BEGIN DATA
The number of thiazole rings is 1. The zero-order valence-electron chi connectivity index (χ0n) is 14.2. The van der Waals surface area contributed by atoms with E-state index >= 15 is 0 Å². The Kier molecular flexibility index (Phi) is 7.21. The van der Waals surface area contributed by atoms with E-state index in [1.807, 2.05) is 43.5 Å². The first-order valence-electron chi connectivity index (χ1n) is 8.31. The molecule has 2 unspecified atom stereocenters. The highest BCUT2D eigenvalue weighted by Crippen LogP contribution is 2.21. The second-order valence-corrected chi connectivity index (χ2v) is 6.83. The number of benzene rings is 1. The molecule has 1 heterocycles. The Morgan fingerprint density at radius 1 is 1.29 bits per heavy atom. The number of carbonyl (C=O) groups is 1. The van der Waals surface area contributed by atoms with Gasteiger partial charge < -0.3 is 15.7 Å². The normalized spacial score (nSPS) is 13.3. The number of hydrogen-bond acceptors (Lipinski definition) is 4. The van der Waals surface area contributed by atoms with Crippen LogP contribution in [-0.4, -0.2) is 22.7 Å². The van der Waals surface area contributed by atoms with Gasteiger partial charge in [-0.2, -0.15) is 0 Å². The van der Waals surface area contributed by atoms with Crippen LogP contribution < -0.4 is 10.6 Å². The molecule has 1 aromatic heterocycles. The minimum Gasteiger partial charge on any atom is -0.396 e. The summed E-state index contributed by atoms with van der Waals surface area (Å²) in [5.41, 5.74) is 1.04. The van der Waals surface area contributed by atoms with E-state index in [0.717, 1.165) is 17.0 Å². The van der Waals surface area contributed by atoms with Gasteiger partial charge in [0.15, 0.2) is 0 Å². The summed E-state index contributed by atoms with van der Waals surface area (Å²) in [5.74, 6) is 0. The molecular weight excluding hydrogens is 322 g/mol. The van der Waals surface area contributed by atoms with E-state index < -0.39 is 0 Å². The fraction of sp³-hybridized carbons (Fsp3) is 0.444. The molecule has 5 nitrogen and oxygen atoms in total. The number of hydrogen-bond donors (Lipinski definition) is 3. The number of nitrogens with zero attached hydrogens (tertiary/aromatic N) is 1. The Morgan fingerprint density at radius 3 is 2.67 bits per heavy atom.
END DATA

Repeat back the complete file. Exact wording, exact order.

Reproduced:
The number of thiazole rings is 1. The zero-order valence-electron chi connectivity index (χ0n) is 14.2. The van der Waals surface area contributed by atoms with E-state index >= 15 is 0 Å². The Kier molecular flexibility index (Phi) is 7.21. The van der Waals surface area contributed by atoms with E-state index in [1.807, 2.05) is 43.5 Å². The first-order valence-electron chi connectivity index (χ1n) is 8.31. The molecule has 2 unspecified atom stereocenters. The highest BCUT2D eigenvalue weighted by Crippen LogP contribution is 2.21. The second-order valence-corrected chi connectivity index (χ2v) is 6.83. The number of benzene rings is 1. The molecule has 1 heterocycles. The Morgan fingerprint density at radius 1 is 1.29 bits per heavy atom. The number of carbonyl (C=O) groups is 1. The van der Waals surface area contributed by atoms with Gasteiger partial charge < -0.3 is 15.7 Å². The normalized spacial score (nSPS) is 13.3. The number of hydrogen-bond acceptors (Lipinski definition) is 4. The van der Waals surface area contributed by atoms with Crippen LogP contribution in [-0.4, -0.2) is 22.7 Å². The van der Waals surface area contributed by atoms with Gasteiger partial charge in [-0.2, -0.15) is 0 Å². The van der Waals surface area contributed by atoms with Crippen LogP contribution < -0.4 is 10.6 Å². The molecule has 1 aromatic heterocycles. The minimum Gasteiger partial charge on any atom is -0.396 e. The summed E-state index contributed by atoms with van der Waals surface area (Å²) in [5.41, 5.74) is 1.04. The van der Waals surface area contributed by atoms with E-state index in [0.717, 1.165) is 17.0 Å². The van der Waals surface area contributed by atoms with Gasteiger partial charge in [0.15, 0.2) is 0 Å². The summed E-state index contributed by atoms with van der Waals surface area (Å²) in [5.74, 6) is 0. The molecular weight excluding hydrogens is 322 g/mol. The van der Waals surface area contributed by atoms with E-state index < -0.39 is 0 Å². The fraction of sp³-hybridized carbons (Fsp3) is 0.444. The molecule has 5 nitrogen and oxygen atoms in total. The number of hydrogen-bond donors (Lipinski definition) is 3. The number of nitrogens with zero attached hydrogens (tertiary/aromatic N) is 1. The Morgan fingerprint density at radius 3 is 2.67 bits per heavy atom.